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Sleep’s Unrivaled Therapeutic Powers: Wakefulness is Over-rated

Tired sleepy woman yawning, working at office desk and holding a cup of coffee, overwork and sleepIn recent years, Guinness World Records has stopped listing records for continuous sleeplessness because it was deemed too hazardous. And for good reason - alarming scientific data has emerged about the acute dangers of inadequate sleep - including hal­lucinations, schizophrenia, high blood pressure, stroke and heart attack.
But it was the irrefutable evidence for increased risk of suicide among sleep-deprived people that convinced the scientific advisors at Guinness World Records to officially outlaw future attempts at extreme sleep deprivation.
To put that in context, Guinness gave the thumbs up to “Fearless” Felix Baumgartner’s proposal to attempt to set the world record for a vertical freefall distance as a skydiver. Under sponsorship from Red Bull, he jumped out of a capsule that was orbiting the Earth on the edge of space. Baumgart­ner, wearing a pressurized spacesuit plummeted headfirst straight down covering 24 vertical miles in 4.5 min­utes before deploying his parachute.
Freefalling using nothing but his body and gravity, Felix became the first human to break the sound bar­rier without a vehicle, attaining a top speed of 834 miles per hour. That the experts at Guinness World Records felt okay about sanctioning this potential­ly lethal stunt, but decided that sleep deprivation was too unsafe, should make you think twice about giving your sleep the short shrift. Appallingly, sleep deprivation has also been used for millennia as a cruel form of torture.
Shorter Sleep = Shorter Life
“I’ll sleep when I’m dead,” is a motto made famous by singer/songwriter Warren Zevon. Billionaires Elon Musk and Steve Jobs have also flaunted a sleep machismo, implying that time is money, whereas sleep is a worthless waste of precious hours. World leaders Margaret Thatcher and Ronald Reagan both boasted about the uselessness of sleep and how they got by on only four or five hours nightly. Were these celebrities somehow immune to the effects of insufficient sleep? Is mak­ing a habit of getting lots of luxurious sleep each night just for the weak and lazy?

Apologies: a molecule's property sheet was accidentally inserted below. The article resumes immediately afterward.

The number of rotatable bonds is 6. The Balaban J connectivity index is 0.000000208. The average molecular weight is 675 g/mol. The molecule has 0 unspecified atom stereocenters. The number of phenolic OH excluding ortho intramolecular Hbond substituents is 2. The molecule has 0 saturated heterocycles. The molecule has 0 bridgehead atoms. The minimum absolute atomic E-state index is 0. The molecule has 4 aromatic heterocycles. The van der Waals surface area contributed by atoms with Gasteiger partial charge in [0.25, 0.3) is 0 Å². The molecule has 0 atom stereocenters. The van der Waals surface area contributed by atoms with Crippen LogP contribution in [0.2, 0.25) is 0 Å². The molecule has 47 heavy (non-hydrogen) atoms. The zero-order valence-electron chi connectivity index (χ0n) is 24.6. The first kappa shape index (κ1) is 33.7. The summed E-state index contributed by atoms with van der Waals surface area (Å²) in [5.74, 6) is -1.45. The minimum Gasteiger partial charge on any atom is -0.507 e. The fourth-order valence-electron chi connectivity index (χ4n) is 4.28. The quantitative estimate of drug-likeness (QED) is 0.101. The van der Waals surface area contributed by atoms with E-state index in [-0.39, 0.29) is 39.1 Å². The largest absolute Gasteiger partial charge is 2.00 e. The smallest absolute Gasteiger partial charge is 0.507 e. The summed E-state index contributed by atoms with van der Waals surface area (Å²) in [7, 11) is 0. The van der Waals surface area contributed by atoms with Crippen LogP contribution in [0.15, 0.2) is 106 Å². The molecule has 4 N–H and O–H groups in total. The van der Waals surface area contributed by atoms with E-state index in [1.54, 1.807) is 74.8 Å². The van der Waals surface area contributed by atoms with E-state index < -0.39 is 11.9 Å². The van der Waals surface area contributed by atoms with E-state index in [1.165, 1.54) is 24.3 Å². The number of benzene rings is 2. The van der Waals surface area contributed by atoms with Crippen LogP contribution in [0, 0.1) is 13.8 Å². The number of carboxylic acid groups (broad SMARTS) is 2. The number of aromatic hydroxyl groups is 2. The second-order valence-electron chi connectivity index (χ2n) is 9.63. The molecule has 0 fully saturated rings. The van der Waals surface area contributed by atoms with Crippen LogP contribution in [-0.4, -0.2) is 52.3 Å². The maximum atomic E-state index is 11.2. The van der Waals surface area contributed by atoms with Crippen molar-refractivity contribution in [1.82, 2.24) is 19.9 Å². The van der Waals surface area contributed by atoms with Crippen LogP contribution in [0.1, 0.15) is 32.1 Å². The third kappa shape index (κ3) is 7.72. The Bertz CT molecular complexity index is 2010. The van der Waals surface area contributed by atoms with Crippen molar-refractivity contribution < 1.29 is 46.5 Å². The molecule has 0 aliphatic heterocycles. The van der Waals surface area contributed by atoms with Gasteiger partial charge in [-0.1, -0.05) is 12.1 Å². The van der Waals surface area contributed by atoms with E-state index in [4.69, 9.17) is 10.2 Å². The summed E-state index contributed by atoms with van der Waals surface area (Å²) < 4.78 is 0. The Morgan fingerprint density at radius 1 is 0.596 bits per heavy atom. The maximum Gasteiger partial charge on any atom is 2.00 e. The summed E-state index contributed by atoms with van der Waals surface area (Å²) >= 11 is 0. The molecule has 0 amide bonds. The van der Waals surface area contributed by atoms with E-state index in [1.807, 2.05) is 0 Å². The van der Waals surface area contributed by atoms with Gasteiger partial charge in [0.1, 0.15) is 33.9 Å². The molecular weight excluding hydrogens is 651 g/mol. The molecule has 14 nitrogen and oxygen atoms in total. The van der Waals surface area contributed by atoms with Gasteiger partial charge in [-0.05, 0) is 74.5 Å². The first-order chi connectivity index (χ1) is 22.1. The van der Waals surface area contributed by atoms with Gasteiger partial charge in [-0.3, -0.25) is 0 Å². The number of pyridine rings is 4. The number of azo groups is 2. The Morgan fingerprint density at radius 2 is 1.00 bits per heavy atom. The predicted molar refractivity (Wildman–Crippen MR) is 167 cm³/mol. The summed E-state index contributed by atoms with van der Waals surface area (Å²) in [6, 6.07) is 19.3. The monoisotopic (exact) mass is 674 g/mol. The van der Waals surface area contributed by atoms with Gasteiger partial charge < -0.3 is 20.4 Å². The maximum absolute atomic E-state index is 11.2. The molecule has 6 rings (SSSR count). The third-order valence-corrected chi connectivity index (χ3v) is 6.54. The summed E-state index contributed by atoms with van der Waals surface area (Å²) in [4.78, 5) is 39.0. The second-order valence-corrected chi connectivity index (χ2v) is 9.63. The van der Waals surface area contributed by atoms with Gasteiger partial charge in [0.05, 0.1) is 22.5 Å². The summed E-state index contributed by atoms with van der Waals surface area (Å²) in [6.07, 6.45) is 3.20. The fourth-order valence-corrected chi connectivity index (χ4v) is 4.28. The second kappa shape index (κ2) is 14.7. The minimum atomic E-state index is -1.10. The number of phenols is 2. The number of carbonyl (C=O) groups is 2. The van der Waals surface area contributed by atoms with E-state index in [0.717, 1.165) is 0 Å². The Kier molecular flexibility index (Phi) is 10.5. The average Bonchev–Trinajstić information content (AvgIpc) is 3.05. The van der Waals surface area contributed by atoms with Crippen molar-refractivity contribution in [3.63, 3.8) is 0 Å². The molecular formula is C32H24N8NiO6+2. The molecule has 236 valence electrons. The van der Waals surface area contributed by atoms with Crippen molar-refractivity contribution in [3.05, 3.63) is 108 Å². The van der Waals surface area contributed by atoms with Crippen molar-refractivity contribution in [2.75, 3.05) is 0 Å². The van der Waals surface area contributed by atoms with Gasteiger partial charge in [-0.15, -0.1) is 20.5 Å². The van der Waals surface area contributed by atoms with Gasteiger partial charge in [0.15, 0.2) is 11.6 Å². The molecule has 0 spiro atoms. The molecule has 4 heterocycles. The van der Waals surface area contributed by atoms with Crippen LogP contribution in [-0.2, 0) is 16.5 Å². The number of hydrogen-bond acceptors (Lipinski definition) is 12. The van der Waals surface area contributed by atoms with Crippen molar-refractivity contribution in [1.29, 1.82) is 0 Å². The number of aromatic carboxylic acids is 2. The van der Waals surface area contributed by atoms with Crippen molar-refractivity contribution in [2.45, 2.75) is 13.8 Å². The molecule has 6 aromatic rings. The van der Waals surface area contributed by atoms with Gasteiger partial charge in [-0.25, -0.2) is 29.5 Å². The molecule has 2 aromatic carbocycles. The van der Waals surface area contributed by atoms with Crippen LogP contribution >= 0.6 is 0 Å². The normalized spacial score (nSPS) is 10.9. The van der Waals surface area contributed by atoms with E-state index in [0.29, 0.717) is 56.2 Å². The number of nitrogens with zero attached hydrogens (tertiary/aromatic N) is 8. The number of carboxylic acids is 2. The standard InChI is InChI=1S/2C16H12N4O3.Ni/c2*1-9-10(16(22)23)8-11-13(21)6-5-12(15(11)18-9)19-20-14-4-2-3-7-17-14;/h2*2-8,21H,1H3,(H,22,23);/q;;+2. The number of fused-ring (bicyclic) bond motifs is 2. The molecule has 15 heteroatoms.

To the contrary, renowned sleep sci­entist Matthew Walker, Ph.D., author of Why We Sleep, says the “sleep-when- I’m-dead strategy is mortally unwise advice. The shorter your sleep - the shorter your life. I don’t think it’s coincidental that both Reagan and Thatcher went on to develop Alzheim­er’s disease.
If only, when Margaret Thatcher had that bravado about sleep when she was in her 50s, she could have seen herself in later life enfeebled by dementia. I would hope she wouldn’t have been so brave about skimping on sleep.” And it didn’t end well for Steve Jobs and Warren Zevon either, both of whom succumbed to cancer in their 50s.
As Professor Walker states, “There is no biological function in the body or mental process in the brain that is not wonderfully enhanced when you get optimal sleep or demon­strably impaired when you don’t get enough sleep.”
In years past, medical residents were often in the hospital caring for patients up to 16 hours per day. In fact, that’s why new doctors were called residents - traditionally they resided in a teaching hospital during their postgraduate training years. Today, medical education authorities have mandated that training doctors can’t be made to work more than 80 hours per week.
I feel fortunate because I did both my residency and fellowship at the Mayo Clinic, where they have always treated physicians-in-training humanely and have given them a reasonable amount of time off. On the other hand, my friend Peter At­tia, M.D., endured a surgical residen­cy where he typically worked 112 hours a week. Peter calculated that during those five years he averaged about four hours of sleep per night. Incidentally, Peter Attia’s The Drive is a phenomenally great podcast about longevity and fitness.